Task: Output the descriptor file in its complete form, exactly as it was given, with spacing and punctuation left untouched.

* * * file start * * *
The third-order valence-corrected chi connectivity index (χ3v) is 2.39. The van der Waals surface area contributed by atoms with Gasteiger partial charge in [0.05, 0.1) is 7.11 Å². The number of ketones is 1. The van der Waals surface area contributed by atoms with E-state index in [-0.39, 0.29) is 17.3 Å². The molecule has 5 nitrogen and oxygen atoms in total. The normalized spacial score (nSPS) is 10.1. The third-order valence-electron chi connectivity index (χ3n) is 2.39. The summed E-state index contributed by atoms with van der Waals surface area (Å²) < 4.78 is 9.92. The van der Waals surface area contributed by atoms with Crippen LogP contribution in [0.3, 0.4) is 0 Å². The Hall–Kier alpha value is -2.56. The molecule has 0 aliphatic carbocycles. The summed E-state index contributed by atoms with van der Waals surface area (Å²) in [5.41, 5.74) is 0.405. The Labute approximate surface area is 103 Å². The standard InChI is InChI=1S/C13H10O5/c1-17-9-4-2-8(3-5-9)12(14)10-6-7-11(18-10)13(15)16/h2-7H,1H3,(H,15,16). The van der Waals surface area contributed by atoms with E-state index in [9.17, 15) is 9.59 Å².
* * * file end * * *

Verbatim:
The third-order valence-corrected chi connectivity index (χ3v) is 2.39. The van der Waals surface area contributed by atoms with Gasteiger partial charge in [0.05, 0.1) is 7.11 Å². The number of ketones is 1. The van der Waals surface area contributed by atoms with E-state index in [-0.39, 0.29) is 17.3 Å². The molecule has 5 nitrogen and oxygen atoms in total. The normalized spacial score (nSPS) is 10.1. The third-order valence-electron chi connectivity index (χ3n) is 2.39. The summed E-state index contributed by atoms with van der Waals surface area (Å²) < 4.78 is 9.92. The van der Waals surface area contributed by atoms with Crippen LogP contribution in [0.3, 0.4) is 0 Å². The Hall–Kier alpha value is -2.56. The molecule has 0 aliphatic carbocycles. The summed E-state index contributed by atoms with van der Waals surface area (Å²) in [5.41, 5.74) is 0.405. The Labute approximate surface area is 103 Å². The standard InChI is InChI=1S/C13H10O5/c1-17-9-4-2-8(3-5-9)12(14)10-6-7-11(18-10)13(15)16/h2-7H,1H3,(H,15,16). The van der Waals surface area contributed by atoms with E-state index in [9.17, 15) is 9.59 Å².